Nintendo’s new console, the Nintendo Switch, was released on Friday, Mar. 3. The reception of this console leading up to its release was mostly positive, and some see it as a return to business as usual for Nintendo after the Wii U, which was one of their least selling consoles ever.
But what makes the Switch unique?
Unlike other consoles, Nintendo is not relying upon claims of incredible graphics and processing power like some gaming companies do. Rather, the main draw of the Switch is its form. Nintendo has attempted to blur the lines between traditional consoles and portable, handheld devices with the Switch. The Switch has three different “modes” in which you can use it. In handheld mode, the console itself looks very similar to a tablet device, complete with a touchscreen. This allows the player to take the console wherever they like on the go. The Switch’s controllers, called JoyCons, slide onto the sides of the tablet for use in this mode. In tabletop mode, the JoyCons are removed from the sides of the tablet and a kickstand on the back of the tablet is used to prop it up. The JoyCons are typically held like Wii remotes in this mode, or attached to an external peripheral called a Grip, which looks like a traditional game controller. When the user wants to attach the console to their TV, the Switch is set into its charging dock. The same control configuration as tabletop mode is used here, but the image is projected to a TV screen instead of the Switch’s own screen. Multiple Switches can connect over local WiFi for multiplayer gaming. Games are loaded off of memory cards or internal memory. The console is sold for $300, which is in the same price range as the Xbox One and Playstation 4.
So what do DHS students think about the forthcoming console?
Liam Donahue is a freshman who purchased the console on launch.
“I heard some really good reviews about it, about it and there’s some really cool games coming out soon that I want to get,” said Donahue.
He said that he was interested in getting “Maybe Legend of Zelda, Mario Kart, Mario Odyssey,” and “a couple independent games that I don’t really know too much about right now.”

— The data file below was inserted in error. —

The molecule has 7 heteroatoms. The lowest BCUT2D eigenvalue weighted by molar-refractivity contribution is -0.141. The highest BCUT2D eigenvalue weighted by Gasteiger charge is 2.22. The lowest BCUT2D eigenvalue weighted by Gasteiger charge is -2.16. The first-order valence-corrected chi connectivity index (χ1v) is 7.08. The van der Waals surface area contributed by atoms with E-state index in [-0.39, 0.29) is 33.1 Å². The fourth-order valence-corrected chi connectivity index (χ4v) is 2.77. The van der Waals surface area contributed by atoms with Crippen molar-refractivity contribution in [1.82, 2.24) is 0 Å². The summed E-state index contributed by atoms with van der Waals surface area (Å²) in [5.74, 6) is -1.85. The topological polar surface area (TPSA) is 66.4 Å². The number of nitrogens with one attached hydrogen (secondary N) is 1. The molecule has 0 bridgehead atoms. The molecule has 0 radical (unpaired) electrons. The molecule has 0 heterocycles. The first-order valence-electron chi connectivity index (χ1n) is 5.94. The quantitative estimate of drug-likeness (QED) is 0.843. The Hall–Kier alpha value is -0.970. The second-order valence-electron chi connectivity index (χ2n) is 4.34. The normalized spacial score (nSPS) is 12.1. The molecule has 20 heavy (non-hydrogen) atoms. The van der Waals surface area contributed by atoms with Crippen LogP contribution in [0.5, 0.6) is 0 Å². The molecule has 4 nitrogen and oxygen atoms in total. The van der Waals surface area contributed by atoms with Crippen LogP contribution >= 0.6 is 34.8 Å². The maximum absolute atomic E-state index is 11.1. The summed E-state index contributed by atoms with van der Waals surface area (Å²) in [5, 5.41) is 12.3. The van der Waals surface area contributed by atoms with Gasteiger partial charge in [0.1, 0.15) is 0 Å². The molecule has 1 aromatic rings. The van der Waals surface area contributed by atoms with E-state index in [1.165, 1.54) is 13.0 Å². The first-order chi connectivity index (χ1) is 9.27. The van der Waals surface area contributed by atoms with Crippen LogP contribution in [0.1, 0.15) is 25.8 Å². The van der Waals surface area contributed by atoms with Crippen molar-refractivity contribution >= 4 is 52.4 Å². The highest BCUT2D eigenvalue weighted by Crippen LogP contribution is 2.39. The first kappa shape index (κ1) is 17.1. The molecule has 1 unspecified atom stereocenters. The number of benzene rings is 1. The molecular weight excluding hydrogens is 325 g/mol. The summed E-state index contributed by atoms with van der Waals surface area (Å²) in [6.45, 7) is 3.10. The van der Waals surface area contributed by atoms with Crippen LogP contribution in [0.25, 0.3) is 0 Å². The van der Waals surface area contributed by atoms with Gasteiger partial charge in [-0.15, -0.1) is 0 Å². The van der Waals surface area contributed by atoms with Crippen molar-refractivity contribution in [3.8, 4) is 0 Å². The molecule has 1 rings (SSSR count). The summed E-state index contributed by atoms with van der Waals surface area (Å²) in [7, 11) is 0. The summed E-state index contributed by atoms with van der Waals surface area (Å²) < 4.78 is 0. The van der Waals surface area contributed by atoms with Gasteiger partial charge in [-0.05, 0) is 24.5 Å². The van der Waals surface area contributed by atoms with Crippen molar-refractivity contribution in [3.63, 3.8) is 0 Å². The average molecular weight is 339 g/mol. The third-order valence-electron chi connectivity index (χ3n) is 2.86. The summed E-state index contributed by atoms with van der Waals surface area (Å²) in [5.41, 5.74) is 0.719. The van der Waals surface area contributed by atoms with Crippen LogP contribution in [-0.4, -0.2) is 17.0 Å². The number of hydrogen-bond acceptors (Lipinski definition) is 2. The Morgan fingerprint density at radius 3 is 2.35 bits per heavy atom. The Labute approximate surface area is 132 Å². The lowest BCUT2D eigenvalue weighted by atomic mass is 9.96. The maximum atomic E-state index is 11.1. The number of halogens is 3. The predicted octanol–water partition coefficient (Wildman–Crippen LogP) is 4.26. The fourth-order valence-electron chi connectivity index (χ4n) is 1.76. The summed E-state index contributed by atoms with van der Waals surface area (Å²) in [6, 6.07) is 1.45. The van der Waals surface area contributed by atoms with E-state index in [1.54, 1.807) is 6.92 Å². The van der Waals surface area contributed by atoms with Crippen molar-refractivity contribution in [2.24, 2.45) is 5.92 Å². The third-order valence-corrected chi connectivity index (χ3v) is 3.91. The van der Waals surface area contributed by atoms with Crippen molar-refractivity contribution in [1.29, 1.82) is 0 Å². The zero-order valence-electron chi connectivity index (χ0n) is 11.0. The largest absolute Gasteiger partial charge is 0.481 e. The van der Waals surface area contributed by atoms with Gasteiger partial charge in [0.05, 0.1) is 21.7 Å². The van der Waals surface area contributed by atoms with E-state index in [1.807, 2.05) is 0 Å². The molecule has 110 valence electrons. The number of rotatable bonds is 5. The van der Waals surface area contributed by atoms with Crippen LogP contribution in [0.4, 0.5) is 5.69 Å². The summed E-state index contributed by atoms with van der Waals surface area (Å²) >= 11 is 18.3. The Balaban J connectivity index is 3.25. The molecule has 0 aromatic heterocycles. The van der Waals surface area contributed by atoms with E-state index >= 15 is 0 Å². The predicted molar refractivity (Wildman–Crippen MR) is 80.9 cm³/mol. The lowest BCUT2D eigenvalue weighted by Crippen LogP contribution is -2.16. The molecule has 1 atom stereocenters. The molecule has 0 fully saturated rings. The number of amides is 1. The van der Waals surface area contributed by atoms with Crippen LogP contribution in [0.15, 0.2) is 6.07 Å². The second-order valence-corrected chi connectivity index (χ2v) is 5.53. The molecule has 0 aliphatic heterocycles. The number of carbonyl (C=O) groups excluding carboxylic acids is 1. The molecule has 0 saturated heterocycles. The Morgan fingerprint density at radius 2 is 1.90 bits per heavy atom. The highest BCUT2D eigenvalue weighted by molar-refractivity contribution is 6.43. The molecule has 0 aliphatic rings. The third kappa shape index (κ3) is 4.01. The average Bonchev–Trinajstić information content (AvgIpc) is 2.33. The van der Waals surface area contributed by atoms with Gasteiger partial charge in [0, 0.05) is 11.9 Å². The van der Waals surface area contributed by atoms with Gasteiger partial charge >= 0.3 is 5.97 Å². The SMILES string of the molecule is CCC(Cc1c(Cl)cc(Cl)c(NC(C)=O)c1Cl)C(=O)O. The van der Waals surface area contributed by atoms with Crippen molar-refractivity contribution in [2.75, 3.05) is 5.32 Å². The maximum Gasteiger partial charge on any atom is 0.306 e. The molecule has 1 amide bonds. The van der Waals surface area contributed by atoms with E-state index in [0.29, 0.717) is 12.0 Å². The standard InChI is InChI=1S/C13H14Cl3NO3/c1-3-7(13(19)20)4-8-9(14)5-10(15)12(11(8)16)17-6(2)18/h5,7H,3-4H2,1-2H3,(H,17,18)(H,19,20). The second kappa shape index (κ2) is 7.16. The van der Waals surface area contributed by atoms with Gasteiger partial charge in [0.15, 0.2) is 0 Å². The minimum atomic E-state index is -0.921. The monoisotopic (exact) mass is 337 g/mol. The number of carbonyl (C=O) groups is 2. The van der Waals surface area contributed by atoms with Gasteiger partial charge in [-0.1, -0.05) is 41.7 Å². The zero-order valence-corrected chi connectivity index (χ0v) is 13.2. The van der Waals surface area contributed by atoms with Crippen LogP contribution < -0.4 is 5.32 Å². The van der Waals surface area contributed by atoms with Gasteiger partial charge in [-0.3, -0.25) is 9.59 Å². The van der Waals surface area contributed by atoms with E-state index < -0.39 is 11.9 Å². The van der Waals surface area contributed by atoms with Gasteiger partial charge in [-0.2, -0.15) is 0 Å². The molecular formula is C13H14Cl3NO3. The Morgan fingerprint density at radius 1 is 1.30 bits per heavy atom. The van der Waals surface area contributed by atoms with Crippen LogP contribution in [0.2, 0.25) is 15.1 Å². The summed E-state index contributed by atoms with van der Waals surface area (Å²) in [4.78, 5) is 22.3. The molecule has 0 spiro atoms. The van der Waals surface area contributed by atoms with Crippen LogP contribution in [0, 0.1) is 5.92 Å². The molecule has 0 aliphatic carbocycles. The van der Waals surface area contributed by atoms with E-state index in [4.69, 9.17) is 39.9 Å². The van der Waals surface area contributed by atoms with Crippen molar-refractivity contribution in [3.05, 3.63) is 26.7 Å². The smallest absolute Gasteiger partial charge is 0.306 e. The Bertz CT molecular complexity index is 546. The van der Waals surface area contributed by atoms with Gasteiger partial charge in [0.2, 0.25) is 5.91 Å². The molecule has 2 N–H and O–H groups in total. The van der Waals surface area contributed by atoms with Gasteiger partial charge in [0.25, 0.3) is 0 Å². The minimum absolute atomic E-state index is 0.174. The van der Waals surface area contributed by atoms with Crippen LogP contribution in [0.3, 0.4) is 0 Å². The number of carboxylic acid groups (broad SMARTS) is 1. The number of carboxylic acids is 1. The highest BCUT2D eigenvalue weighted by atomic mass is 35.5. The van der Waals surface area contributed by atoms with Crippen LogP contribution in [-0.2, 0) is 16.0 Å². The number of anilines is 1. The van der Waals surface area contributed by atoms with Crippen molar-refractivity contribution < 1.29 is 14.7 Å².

For Donahue, the transportable nature of the of the console is a big draw. Nintendo’s last portable system, the 3DS, was not impressive to him, so this seemed to be a good alternative.
“I’m traveling a lot this summer, so I wanted to get something that you know I can play on the go,” Donahue said. “I think that, combined with the home thing where you can plug it in at home, that’s really going to help the sales a lot, compared to other systems…for the most part I think it’s going to be successful, a lot better than the Wii U at least.”
He hopes that it will be able to compete well against the other consoles on the market.
“I see it more as a competitor because it has the same RAM power as an Xbox or near the same… Nintendo’s games and characters are really popular in the US and Japan, so I think that helps,” said Donahue.
So far, the predictions of success seem to be correct. Early reports indicate that opening weekend sales for the Switch were better than any other Nintendo console in its history, in both America and Europe. The console sold 313,000 units in its first 48 hours on sale in Japan, which was ahead of the Wii U and falling short of the Wii. Breath of the Wild, the new Zelda game, was the best selling non-bundled launch title in Nintendo’s history in Europe. While the long term success of the Switch remains to be seen, these are certainly positive early signs.
By: Jeremiah Drabik